The advantages of emotional restraint can perhaps best be seen by looking to the ways in which marriage combats sexual objectification. As Mary Geach argues in “Lying with the Body,” sex represents an offer of permanent monogamy, and even a verbal agreement to the contrary cannot strip it of this significance. Improper sexual acts are therefore essentially dishonest to both parties, and such dishonesty is contrary to love. Sex without love cannot but be objectifying, and by unifying sex with a context that enables its honesty, marriage fights objectification and furthers love.
Yet the same risk of objectification and unloving treatment is posed by other premarital emotions, relationships, and social structures. For instance, exclusive romantic affections are deceitful when not at least directionally permanent, and pose the same risks of entanglement and entrapment that do sex. Moreover, like premarital sex does, they condition us to view the particulars of marriage as commodities. “In exchange for your (emotional or sexual) faithfulness you have mine, agreement subject to termination by either party” is not good training for an arrangement in which fidelity is owed unconditionally by the very nature of the institution and regardless of either party’s behavior or subsequent decision. To maintain a similar fidelity prior to marriage–that is, not out of desire or happenstance, but out of duty–is to confuse the way in which marital fidelity is owed, and supposes the duty to be contingent on something non-structural. Marriage is entitled to these unconditional demands precisely for structural reasons: because it is directed beyond the couple to society, children, and God, it can make such claims without the temptations to self-obsession which would occur without such a structure.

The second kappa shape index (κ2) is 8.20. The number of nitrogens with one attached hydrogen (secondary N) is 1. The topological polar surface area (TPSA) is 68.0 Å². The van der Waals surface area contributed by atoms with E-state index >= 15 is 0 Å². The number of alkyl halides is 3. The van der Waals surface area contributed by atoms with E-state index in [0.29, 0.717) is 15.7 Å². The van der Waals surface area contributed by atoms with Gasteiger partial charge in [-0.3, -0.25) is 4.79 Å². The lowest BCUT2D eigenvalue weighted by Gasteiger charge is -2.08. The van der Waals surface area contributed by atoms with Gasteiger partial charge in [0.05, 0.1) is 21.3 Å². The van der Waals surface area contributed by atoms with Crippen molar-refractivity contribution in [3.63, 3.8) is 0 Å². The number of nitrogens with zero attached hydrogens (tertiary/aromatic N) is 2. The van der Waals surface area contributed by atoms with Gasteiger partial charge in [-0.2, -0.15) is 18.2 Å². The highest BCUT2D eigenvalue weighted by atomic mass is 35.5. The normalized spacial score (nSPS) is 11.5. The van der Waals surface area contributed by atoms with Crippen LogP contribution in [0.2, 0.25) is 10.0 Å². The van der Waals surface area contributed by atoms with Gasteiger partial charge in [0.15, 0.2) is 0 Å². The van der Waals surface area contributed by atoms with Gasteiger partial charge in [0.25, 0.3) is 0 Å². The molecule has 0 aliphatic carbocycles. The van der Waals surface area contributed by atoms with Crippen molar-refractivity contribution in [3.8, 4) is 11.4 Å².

The evils of sundering marriage’s particulars from the institution are a greater topic than can be addressed here, but they clearly condemn many premarital social and emotional practices which are generally accepted. This must change. If we’re to win the culture war and flourish we must respect marriage fully, abjuring sentimental novels as we do pornography, discouraging jealousy as we do lust, and resisting premarital (even emotional) exclusivity as we do premarital permanence and openness to life.
Organizations like the Love & Fidelity Network and the Anscombe Society have the opportunity to reach a much broader segment of the population by pursuing such arguments. People who don’t fully agree with us are likely to be more sympathetic to arguments against sentimentality than to arguments simply against premarital sex, in part because people often feel judged when they hear physical chastity advocated. Moreover, the enemies of schmaltz are the most natural proponents of chastity, for at its best it is the perfect counter to sentimentality; getting them on our side would be very valuable, and it might even be worthwhile to place an ad in The Onion.
Moreover, if we do accept the stereotypes that I’ve described–that men tend to objectify women by treating them as objects from which to derive sexual pleasure, and that women tend to objectify men by treating them as objects from which to derive emotional pleasure–embracing emotional chastity provides an opportunity to reach more men,. Such an approach would also serve to attract more feminists, who are likely to be less interested in a project which requires an imbalanced view of gender within marriage.
It is an unfortunate concession to the hookup culture that we have allowed chastity to develop anything of a niche identity. Chastity should be universal, and prior to views on societal gender roles. Moreover, an (even tacit) appeal to traditional gender roles is needless, and drives away the sort of woman who feel comfortable in the role of protector, as well as the men who need protection (especially those whose charming surnames provoke matrimonial lust in every woman they encounter).
Special Thanks to Audrey Pollnow. Audrey is a junior at Princeton University and the Vice-President of the Anscombe Society there.